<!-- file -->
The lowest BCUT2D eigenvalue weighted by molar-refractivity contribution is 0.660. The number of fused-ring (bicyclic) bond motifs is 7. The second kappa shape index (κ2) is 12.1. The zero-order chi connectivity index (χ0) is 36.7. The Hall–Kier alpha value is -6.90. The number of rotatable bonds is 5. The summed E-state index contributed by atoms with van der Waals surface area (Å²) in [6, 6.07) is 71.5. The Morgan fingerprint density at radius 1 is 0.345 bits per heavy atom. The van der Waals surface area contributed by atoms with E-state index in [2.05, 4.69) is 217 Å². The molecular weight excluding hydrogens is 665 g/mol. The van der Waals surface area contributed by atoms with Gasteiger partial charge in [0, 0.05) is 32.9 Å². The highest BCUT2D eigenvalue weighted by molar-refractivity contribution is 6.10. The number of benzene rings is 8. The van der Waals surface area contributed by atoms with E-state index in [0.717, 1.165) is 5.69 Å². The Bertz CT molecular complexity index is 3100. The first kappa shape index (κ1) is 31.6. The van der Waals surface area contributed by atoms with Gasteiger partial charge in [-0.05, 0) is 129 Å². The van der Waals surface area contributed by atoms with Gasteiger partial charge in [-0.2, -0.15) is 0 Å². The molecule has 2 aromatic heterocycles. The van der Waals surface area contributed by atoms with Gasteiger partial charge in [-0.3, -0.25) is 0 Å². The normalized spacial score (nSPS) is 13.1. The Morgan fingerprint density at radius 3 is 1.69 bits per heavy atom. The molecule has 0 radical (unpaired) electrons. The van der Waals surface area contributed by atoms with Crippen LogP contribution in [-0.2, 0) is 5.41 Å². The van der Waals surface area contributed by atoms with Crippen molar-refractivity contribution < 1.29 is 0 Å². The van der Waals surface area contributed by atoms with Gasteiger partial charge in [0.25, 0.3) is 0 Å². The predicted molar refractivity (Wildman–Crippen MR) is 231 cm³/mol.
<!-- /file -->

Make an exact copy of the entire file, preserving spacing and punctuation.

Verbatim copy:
The lowest BCUT2D eigenvalue weighted by molar-refractivity contribution is 0.660. The number of fused-ring (bicyclic) bond motifs is 7. The second kappa shape index (κ2) is 12.1. The zero-order chi connectivity index (χ0) is 36.7. The Hall–Kier alpha value is -6.90. The number of rotatable bonds is 5. The summed E-state index contributed by atoms with van der Waals surface area (Å²) in [6, 6.07) is 71.5. The Morgan fingerprint density at radius 1 is 0.345 bits per heavy atom. The van der Waals surface area contributed by atoms with E-state index in [2.05, 4.69) is 217 Å². The molecular weight excluding hydrogens is 665 g/mol. The van der Waals surface area contributed by atoms with Gasteiger partial charge in [0, 0.05) is 32.9 Å². The highest BCUT2D eigenvalue weighted by molar-refractivity contribution is 6.10. The number of benzene rings is 8. The van der Waals surface area contributed by atoms with E-state index in [0.717, 1.165) is 5.69 Å². The Bertz CT molecular complexity index is 3100. The first kappa shape index (κ1) is 31.6. The van der Waals surface area contributed by atoms with Gasteiger partial charge in [-0.05, 0) is 129 Å². The van der Waals surface area contributed by atoms with Gasteiger partial charge in [-0.2, -0.15) is 0 Å². The molecule has 2 aromatic heterocycles. The van der Waals surface area contributed by atoms with Gasteiger partial charge in [-0.3, -0.25) is 0 Å². The normalized spacial score (nSPS) is 13.1. The Morgan fingerprint density at radius 3 is 1.69 bits per heavy atom. The molecule has 0 radical (unpaired) electrons. The van der Waals surface area contributed by atoms with Crippen LogP contribution in [-0.2, 0) is 5.41 Å². The van der Waals surface area contributed by atoms with Crippen molar-refractivity contribution < 1.29 is 0 Å². The van der Waals surface area contributed by atoms with Gasteiger partial charge in [0.25, 0.3) is 0 Å². The predicted molar refractivity (Wildman–Crippen MR) is 231 cm³/mol.